"Year of the Adopted Family" book release

Thursday, January 8, 2009

"The Gardener's Wife": Heart-Rhythms Put to Song

I paced the kitchen and sometimes the wooden planks would creak as I wondered what could be the tune of another song within "The Gardener's Wife" story.

The lullaby within the story with the words and lyrics came so fast to my mind that I half expected the same to happen with the grieving/pleading song.

As there is not a piano in my home, I could not tinker with the keys. Instead, I had to resort to humming, pausing, and determining if that tune was one I wanted to pursue.

My mp3 recorder was in my hand, always at the ready, in case a tune came.

I had the words for the song, which had three verses to be sung at different times in the story. Upon the whiteboard that hung by the refrigerator, I created words that Holly Robison could sing. This way she could harmonize on some lines and also sing different words at the same time I sung others.

Whenever Holly would sing within the story, I imagined that she represented the thoughts of the Gardener's Wife. Whenever I sang, then these were the words the Gardener's Wife sung out loud. I would sing solo the first three lines. Holly would sing a different tune for the first two lines of the chorus and then harmonize with me on the last line.

Below are the verses with Holly's extra parts in parentheses.

Verse 1:
A silent cradle.
A silent room.
A silent home much like a tomb.

Oh when oh when (please tell me when)
Will my wish be (deep in my heart)
In my arms to see.

Verse 2:
A lonely heartache.
A lonely hand.
A lonely baby from another land.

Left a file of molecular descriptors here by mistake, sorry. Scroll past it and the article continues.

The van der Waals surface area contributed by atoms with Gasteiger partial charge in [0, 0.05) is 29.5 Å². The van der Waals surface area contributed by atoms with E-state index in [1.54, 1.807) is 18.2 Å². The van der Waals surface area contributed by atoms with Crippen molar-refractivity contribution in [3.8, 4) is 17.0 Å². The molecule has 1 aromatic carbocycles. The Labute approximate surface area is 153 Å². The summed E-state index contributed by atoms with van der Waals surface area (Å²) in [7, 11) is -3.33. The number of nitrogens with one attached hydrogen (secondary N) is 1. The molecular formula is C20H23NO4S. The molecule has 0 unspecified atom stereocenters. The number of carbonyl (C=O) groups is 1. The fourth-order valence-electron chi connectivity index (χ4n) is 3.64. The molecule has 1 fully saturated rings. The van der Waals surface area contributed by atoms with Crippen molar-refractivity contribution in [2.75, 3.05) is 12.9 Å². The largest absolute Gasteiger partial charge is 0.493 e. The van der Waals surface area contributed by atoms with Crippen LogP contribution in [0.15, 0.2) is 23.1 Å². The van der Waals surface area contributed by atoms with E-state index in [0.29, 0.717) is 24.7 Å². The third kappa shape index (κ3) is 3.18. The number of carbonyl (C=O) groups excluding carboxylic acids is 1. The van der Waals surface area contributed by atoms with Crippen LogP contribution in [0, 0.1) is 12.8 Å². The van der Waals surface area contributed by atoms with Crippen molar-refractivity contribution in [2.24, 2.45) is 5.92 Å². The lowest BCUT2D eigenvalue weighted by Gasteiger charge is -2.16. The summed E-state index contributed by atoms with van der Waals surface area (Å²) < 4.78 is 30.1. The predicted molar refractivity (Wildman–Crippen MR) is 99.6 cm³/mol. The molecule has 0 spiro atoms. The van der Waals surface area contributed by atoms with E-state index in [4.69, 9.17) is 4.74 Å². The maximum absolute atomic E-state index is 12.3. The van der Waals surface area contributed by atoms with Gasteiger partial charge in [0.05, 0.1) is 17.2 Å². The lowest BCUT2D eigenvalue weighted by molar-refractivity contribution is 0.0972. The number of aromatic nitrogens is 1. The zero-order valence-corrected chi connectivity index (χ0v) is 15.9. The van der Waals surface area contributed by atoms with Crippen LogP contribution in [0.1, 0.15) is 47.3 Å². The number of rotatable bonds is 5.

Chorus repeated

Verse 3:
An empty table.
An empty chair.
An empty family that should be there.
Chorus repeated

Finally, after recording a couple tunes for the lyrics, one stuck in my head.

I noticed that this tune was similar to the tune of the lullaby. That made me smile.

In life we have joy and we have sorrow. You cannot have life without one or the other. In this way, the lullaby and the grieving/pleading song complement each other. The lullaby becomes more sweet and the grieving/pleading song becomes more sad. Together, we have a complete person who sings these songs. For this story, it meant the Gardener's Wife.

Even the rhythm of the song had a kind of heartbeat to it with a "thum, tha, tha" and "thum, tha, tha" sound throughout.

I was excited to share this discovery with Holly, especially as I could not sing both parts during the chorus to make sure that the tunes created would work.

Though deep in my heart, I knew.

Until we tell again,

Rachel Hedman
Professional Storyteller
Former Co-Chair of Youth, Educators, and Storytellers Alliance (2005-2008)
Tel: (801) 870-5799
Email: info@rachelhedman.com
Performance Blog: http://familyfamine.blogspot.com
Other places to find me: Twitter, YouTube, Facebook, LinkedIn, Professional Storyteller

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